Monthly Archives: October 2016

Facebook and Censorship: A Paradox

It provides, whether we like it or not, the backdrop to much of our lives. In the age of social media, Facebook, the ageing titan, the weary juggernaut, still retains its prominence. Its policies matter, just as they affect the lives of its billions of users – in both big and small ways. And something which may seem small, but is actually rather significant, is Facebook’s policy towards news and images. Some websites – many of them irritatingly modern and faddish – derive most of their traffic from Facebook shares, using it to generate millions of clicks. Continue reading

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Interview: Reporting from the Front Line Against ISIS

The concurrent wars in Iraq and Syria are possibly the most vital of our times. There is something essential about them, as they encompass so much of what gives contemporary international affairs its shape and impetus. Continue reading

Harambe and Post-Irony

Deaths can serve as salutary events. They bring people together in mourning and in reminiscence. In the case of the famous, they can unite the world in commemoration of great talent, excellent work, and, possibly, lost potential. We have already seen it in 2016, the year which has brought the early deaths of so many greatly loved fixtures of our culture: Prince, David Bowie, Alan Rickman. Continue reading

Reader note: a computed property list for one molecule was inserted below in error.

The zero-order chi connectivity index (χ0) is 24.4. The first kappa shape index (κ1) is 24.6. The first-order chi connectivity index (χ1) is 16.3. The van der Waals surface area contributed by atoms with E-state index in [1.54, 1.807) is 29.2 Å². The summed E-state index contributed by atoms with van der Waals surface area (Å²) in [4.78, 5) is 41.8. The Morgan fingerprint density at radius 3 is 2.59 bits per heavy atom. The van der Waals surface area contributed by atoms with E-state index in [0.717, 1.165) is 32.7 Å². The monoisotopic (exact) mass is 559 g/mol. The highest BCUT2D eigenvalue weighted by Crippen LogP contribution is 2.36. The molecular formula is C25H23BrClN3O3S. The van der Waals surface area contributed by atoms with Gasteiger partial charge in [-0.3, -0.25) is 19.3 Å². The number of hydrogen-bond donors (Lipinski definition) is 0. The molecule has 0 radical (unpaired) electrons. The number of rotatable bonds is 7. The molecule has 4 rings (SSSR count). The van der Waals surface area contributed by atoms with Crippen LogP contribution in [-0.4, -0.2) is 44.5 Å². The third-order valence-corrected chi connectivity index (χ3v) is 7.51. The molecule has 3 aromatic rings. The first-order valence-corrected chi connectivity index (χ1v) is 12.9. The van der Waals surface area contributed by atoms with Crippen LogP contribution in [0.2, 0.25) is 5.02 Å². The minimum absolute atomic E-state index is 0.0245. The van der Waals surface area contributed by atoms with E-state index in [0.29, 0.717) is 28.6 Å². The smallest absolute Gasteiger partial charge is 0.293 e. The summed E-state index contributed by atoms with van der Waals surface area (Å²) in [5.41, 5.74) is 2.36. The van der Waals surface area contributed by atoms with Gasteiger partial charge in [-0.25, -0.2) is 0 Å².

The Paine Burnings

Today in Britain, there are some practices which we view with a kind of gentle paternalism; they’re customs which we think beneath us, or too antiquated to be of use. One of them is the practice of burning people in effigy, something which is now only practiced by oddballs, people whose ideas of vengeance and often humour are remarkably primitive. Continue reading

The End of Internationalism in the West

In the West, at the moment, internationalism seems to be in decline. Nations are closing in on themselves in trade and in political terms, and publics are increasingly turning to politicians and policies which promise to put the nation-state, not any idea of the common good, first. Continue reading

Abdelbasset al-Sarout and Inspiration

Inspiration can be still be found in the depths of war. And for me, inspiration of a kind has been found in the Syrian conflict. This is not the inspiration of a happy warrior, a ghoulish spectator to events, but rather the genuine sense of fellow feeling which can be found in observing others doing good and hoping for better. Continue reading